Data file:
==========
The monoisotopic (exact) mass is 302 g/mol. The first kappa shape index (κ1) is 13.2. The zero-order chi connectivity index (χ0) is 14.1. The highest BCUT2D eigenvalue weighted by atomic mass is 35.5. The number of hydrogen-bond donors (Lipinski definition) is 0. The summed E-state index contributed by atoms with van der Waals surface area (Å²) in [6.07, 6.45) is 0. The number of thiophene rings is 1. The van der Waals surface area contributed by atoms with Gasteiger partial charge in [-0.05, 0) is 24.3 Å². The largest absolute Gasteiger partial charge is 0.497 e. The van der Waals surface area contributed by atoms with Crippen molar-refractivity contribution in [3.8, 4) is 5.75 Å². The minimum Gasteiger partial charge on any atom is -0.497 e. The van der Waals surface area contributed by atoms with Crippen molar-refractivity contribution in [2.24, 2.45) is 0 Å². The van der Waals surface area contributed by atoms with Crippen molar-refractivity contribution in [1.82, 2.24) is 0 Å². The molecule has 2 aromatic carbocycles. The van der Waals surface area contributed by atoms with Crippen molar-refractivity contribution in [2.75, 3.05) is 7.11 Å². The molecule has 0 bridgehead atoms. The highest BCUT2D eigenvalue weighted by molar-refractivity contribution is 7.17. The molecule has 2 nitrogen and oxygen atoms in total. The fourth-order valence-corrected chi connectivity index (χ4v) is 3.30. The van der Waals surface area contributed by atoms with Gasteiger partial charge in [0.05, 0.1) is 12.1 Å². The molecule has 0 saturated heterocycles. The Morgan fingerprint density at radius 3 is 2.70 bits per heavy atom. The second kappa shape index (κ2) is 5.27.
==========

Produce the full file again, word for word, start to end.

The monoisotopic (exact) mass is 302 g/mol. The first kappa shape index (κ1) is 13.2. The zero-order chi connectivity index (χ0) is 14.1. The highest BCUT2D eigenvalue weighted by atomic mass is 35.5. The number of hydrogen-bond donors (Lipinski definition) is 0. The summed E-state index contributed by atoms with van der Waals surface area (Å²) in [6.07, 6.45) is 0. The number of thiophene rings is 1. The van der Waals surface area contributed by atoms with Gasteiger partial charge in [-0.05, 0) is 24.3 Å². The largest absolute Gasteiger partial charge is 0.497 e. The van der Waals surface area contributed by atoms with Crippen molar-refractivity contribution in [3.8, 4) is 5.75 Å². The minimum Gasteiger partial charge on any atom is -0.497 e. The van der Waals surface area contributed by atoms with Crippen molar-refractivity contribution in [2.24, 2.45) is 0 Å². The van der Waals surface area contributed by atoms with Crippen molar-refractivity contribution in [1.82, 2.24) is 0 Å². The molecule has 2 aromatic carbocycles. The van der Waals surface area contributed by atoms with Crippen molar-refractivity contribution in [2.75, 3.05) is 7.11 Å². The molecule has 0 bridgehead atoms. The highest BCUT2D eigenvalue weighted by molar-refractivity contribution is 7.17. The molecule has 2 nitrogen and oxygen atoms in total. The fourth-order valence-corrected chi connectivity index (χ4v) is 3.30. The van der Waals surface area contributed by atoms with Gasteiger partial charge in [0.05, 0.1) is 12.1 Å². The molecule has 0 saturated heterocycles. The Morgan fingerprint density at radius 3 is 2.70 bits per heavy atom. The second kappa shape index (κ2) is 5.27.